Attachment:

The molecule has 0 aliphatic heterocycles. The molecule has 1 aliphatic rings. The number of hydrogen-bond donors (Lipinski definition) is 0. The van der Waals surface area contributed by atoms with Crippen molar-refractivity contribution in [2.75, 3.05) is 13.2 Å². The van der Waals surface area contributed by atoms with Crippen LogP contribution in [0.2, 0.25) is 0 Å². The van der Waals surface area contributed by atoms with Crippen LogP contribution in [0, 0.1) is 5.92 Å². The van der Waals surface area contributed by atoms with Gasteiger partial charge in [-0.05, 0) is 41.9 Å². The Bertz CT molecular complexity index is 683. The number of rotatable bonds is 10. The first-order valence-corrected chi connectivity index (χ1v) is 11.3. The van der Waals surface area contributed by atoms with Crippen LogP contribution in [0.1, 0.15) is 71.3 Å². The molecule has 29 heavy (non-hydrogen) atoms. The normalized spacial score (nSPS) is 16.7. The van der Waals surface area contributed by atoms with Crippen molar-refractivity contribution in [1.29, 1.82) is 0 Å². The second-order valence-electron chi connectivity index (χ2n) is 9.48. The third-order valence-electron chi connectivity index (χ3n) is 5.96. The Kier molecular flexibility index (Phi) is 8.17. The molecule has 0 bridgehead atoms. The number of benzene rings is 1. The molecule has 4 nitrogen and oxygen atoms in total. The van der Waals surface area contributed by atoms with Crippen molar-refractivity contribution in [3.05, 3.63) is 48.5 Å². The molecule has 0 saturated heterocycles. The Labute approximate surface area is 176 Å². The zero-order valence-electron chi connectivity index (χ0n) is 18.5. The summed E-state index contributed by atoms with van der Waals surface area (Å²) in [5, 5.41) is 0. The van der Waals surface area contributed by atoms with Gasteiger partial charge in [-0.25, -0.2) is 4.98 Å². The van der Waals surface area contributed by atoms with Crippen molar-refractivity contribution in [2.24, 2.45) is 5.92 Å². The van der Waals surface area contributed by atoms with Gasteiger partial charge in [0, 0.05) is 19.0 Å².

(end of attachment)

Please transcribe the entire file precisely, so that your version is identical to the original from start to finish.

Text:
The molecule has 0 aliphatic heterocycles. The molecule has 1 aliphatic rings. The number of hydrogen-bond donors (Lipinski definition) is 0. The van der Waals surface area contributed by atoms with Crippen molar-refractivity contribution in [2.75, 3.05) is 13.2 Å². The van der Waals surface area contributed by atoms with Crippen LogP contribution in [0.2, 0.25) is 0 Å². The van der Waals surface area contributed by atoms with Crippen LogP contribution in [0, 0.1) is 5.92 Å². The van der Waals surface area contributed by atoms with Gasteiger partial charge in [-0.05, 0) is 41.9 Å². The Bertz CT molecular complexity index is 683. The number of rotatable bonds is 10. The first-order valence-corrected chi connectivity index (χ1v) is 11.3. The van der Waals surface area contributed by atoms with Crippen LogP contribution in [0.1, 0.15) is 71.3 Å². The molecule has 29 heavy (non-hydrogen) atoms. The normalized spacial score (nSPS) is 16.7. The van der Waals surface area contributed by atoms with Crippen molar-refractivity contribution in [1.29, 1.82) is 0 Å². The second-order valence-electron chi connectivity index (χ2n) is 9.48. The third-order valence-electron chi connectivity index (χ3n) is 5.96. The Kier molecular flexibility index (Phi) is 8.17. The molecule has 0 bridgehead atoms. The number of benzene rings is 1. The molecule has 4 nitrogen and oxygen atoms in total. The van der Waals surface area contributed by atoms with Crippen molar-refractivity contribution in [3.05, 3.63) is 48.5 Å². The molecule has 0 saturated heterocycles. The Labute approximate surface area is 176 Å². The zero-order valence-electron chi connectivity index (χ0n) is 18.5. The summed E-state index contributed by atoms with van der Waals surface area (Å²) in [5, 5.41) is 0. The van der Waals surface area contributed by atoms with Gasteiger partial charge in [-0.25, -0.2) is 4.98 Å². The van der Waals surface area contributed by atoms with Crippen molar-refractivity contribution in [2.24, 2.45) is 5.92 Å². The van der Waals surface area contributed by atoms with Gasteiger partial charge in [0, 0.05) is 19.0 Å².